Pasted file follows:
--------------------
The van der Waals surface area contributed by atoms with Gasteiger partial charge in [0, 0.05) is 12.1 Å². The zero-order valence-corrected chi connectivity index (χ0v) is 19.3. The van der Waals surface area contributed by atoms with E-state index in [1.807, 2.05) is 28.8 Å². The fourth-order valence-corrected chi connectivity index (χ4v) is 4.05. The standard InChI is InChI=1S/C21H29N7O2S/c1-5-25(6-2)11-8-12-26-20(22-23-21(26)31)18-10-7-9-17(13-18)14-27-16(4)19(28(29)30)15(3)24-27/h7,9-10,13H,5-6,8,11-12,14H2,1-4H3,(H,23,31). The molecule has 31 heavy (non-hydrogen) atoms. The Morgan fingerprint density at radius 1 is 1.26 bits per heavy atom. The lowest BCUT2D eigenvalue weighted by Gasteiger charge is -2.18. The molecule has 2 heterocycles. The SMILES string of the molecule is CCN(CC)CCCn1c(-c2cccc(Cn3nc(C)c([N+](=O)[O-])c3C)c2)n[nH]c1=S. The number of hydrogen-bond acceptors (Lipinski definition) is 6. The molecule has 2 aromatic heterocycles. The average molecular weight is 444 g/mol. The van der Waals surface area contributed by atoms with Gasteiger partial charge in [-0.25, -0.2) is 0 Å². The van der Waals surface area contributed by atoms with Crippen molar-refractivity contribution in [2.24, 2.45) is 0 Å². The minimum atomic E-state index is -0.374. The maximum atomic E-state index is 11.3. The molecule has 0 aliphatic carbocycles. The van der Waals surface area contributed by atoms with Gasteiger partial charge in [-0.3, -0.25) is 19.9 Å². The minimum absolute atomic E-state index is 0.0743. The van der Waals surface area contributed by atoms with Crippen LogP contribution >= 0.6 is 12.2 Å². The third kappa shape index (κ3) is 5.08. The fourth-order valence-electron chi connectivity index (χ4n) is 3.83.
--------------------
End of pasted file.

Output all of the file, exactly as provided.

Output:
The van der Waals surface area contributed by atoms with Gasteiger partial charge in [0, 0.05) is 12.1 Å². The zero-order valence-corrected chi connectivity index (χ0v) is 19.3. The van der Waals surface area contributed by atoms with E-state index in [1.807, 2.05) is 28.8 Å². The fourth-order valence-corrected chi connectivity index (χ4v) is 4.05. The standard InChI is InChI=1S/C21H29N7O2S/c1-5-25(6-2)11-8-12-26-20(22-23-21(26)31)18-10-7-9-17(13-18)14-27-16(4)19(28(29)30)15(3)24-27/h7,9-10,13H,5-6,8,11-12,14H2,1-4H3,(H,23,31). The molecule has 31 heavy (non-hydrogen) atoms. The Morgan fingerprint density at radius 1 is 1.26 bits per heavy atom. The lowest BCUT2D eigenvalue weighted by Gasteiger charge is -2.18. The molecule has 2 heterocycles. The SMILES string of the molecule is CCN(CC)CCCn1c(-c2cccc(Cn3nc(C)c([N+](=O)[O-])c3C)c2)n[nH]c1=S. The number of hydrogen-bond acceptors (Lipinski definition) is 6. The molecule has 2 aromatic heterocycles. The average molecular weight is 444 g/mol. The van der Waals surface area contributed by atoms with Gasteiger partial charge in [-0.25, -0.2) is 0 Å². The van der Waals surface area contributed by atoms with Crippen molar-refractivity contribution in [2.24, 2.45) is 0 Å². The minimum atomic E-state index is -0.374. The maximum atomic E-state index is 11.3. The molecule has 0 aliphatic carbocycles. The van der Waals surface area contributed by atoms with Gasteiger partial charge in [-0.3, -0.25) is 19.9 Å². The minimum absolute atomic E-state index is 0.0743. The van der Waals surface area contributed by atoms with Crippen LogP contribution >= 0.6 is 12.2 Å². The third kappa shape index (κ3) is 5.08. The fourth-order valence-electron chi connectivity index (χ4n) is 3.83.